Bacterial ID

Dr. R. O'Kennnedy ucecron at ucl.ac.uk
Wed Dec 3 13:06:16 EST 1997

Hi Maria,
A couple of points.

In my opinion Pseudomonas is a name given to G-  non-sporeforming bacteria, 
when their biochemical tests do not place them in any particular coherent 
grouping. Its a gross generalisation but  take a look at bergeys manual and 
the number of disparate biochemical tests that you need to do to identify them 
and you will see what i mean. In saying this Pseuds are well known for having 
plasmid encoded pathways for breaking down a range of chloro-phenolic and 
other recalcitrant organic compounds. So if this is what you bug does and is 
G- then you could possibly characterise it as a presumptive Pseud. 

Gram staining these are that will decide what API id kits you may need.  There 
are also a number of differential agars from oxoid and similar companies that 
will give you more of an idea what they are. I can't think of any specific 
ones for Pseuds but at least it will give you an idea of what it isn't. For 
exaple McConkey identifys PRESUMPTIVE coliforms. Presumptive because you need 
a range of other tests to confirm.

Alternatively, if you have a friendly molecular biologist who works on 16s RNA 
based identifications. By a process of PCR of the 16s RNA region, cloning and 
subsequent DNA sequencing, the bugs can be placed in particular phylogenetic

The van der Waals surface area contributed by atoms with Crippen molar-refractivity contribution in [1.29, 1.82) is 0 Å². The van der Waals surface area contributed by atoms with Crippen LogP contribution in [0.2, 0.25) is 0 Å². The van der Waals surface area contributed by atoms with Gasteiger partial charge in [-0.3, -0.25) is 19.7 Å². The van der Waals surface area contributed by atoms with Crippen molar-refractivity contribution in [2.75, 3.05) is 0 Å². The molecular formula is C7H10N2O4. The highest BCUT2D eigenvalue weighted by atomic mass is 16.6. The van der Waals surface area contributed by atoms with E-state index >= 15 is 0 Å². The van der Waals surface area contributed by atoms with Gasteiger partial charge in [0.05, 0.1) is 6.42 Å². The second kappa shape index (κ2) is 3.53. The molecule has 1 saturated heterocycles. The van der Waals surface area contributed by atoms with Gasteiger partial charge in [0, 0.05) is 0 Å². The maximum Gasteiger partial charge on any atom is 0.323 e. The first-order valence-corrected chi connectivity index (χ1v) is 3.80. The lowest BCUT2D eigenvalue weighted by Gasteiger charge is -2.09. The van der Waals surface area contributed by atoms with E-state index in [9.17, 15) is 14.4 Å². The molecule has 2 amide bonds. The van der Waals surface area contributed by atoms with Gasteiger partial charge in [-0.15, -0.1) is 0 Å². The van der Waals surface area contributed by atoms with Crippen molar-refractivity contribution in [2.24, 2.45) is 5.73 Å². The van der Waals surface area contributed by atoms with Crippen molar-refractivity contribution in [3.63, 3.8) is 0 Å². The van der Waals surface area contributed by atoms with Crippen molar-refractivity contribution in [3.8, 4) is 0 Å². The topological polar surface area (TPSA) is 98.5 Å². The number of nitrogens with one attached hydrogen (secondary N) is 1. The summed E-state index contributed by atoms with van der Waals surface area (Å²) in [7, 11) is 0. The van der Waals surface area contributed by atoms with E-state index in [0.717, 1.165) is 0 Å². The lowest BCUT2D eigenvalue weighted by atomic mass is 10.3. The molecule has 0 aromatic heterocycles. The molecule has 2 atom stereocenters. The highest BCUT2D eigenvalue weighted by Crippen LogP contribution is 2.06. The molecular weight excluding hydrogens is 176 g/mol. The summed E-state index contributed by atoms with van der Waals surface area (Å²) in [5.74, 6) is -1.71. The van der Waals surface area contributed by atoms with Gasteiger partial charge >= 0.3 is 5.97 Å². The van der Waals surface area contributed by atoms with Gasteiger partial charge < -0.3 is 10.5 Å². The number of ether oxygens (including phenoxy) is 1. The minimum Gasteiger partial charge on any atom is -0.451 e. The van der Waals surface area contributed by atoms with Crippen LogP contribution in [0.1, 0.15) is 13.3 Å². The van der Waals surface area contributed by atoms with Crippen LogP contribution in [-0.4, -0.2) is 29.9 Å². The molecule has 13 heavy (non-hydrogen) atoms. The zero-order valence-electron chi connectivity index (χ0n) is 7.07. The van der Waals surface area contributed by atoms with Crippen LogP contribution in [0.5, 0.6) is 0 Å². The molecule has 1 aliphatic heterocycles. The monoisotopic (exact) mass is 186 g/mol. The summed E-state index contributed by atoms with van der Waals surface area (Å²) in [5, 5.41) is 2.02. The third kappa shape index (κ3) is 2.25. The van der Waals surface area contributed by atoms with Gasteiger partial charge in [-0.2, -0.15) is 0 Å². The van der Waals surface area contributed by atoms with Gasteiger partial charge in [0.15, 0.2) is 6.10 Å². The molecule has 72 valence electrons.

groups of related organisms. 

Alternatively #2 There is a method called pyrolysis mass spectormetry which 
can rapidly characterise bug by their pyrolysed fatty acid profiles. Bugs are 
then identified by comparison to neural network of info on other bugs. Have a 
look at the www page below for more info

Hope this helps


In article <89ED47C52 at server1.rtc-athlone.ie>, mdavoren at SERVER1.RTC-ATHLONE.IE 
("MDAVOREN") wrote:
>Hi All,
>I am currently working with microbial cultures that are cabable of 
>breaking down a certain chemical I work with. I know that I have a 
>mixed culture as plating out has revealed several different types of 

Dr. R O'Kennedy
The Advanced Centre for Biochemical Engineering,
Department of Chemical and Biochemical Engineering,
University College London,
Torrington Place,
London WC1E 7JE
e-mail r.o'kennedy at ucl.ac.uk
phn 0171 419 3247

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